La battaglia dell’Europa per la banda larga

LONDRA – Tra le tante sfide cui deve far fronte la nuova Commissione europea c’è quella di stabilire come fornire un accesso ultra-rapido a Internet a banda larga a tutti i 500 milioni di residenti dell’Unione europea senza aumentare le tasse o mandare in bancarotta le società di telecomunicazioni d’Europa. Questo imperativo ha portato molti a chiedere maggiori contributi ai giganti di Internet come Google, Netflix e Facebook, che sono frequentemente oggetto di critiche per non essersi impegnati al massimo – e persino accusati di essere “free-rider”, intenti a  saccheggiare gli asset e i mercati europei. Sono giustificate queste critiche?

In una parola: no. La realtà è che le maggiori compagnie di Internet – molte delle quali con sede negli Stati Uniti – stanno già versando miliardi di dollari per stabilire e mantenere le reti e i data center che sono essenziali per il funzionamento di Internet.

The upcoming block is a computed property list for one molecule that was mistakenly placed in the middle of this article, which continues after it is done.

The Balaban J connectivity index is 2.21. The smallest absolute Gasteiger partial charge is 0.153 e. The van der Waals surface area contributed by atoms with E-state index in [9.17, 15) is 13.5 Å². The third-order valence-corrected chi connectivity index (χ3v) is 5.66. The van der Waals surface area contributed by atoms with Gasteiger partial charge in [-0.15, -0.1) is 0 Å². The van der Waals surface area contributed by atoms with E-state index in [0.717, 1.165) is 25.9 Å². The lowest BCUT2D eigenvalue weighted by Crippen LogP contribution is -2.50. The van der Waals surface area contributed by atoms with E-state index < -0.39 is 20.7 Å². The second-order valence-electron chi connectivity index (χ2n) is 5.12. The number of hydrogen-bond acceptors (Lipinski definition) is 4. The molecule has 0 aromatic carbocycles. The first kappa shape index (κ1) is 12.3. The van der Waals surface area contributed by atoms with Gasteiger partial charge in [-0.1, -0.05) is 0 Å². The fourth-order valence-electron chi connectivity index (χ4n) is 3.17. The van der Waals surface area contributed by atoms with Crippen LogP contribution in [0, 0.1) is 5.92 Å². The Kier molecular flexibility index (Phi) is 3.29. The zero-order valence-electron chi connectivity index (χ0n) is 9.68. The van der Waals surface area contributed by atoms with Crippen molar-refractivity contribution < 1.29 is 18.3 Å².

Queste società hanno, di fatto, investito direttamente oltre 75 miliardi di euro (100 miliardi di dollari) in infrastrutture per Internet negli ultimi tre anni, con una spesa fino al 10% annuo in questo periodo. Inoltre, hanno partecipato in consorzi che hanno investito oltre 500 milioni di euro creando un cavo a fibra ottica sottomarino trans-Pacifico, che è operativo dal 2010, e un cavo di 8.300 chilometri (5.200 miglia) dall’Asia sud-orientale al Giappone che è stato realizzato l’anno scorso.

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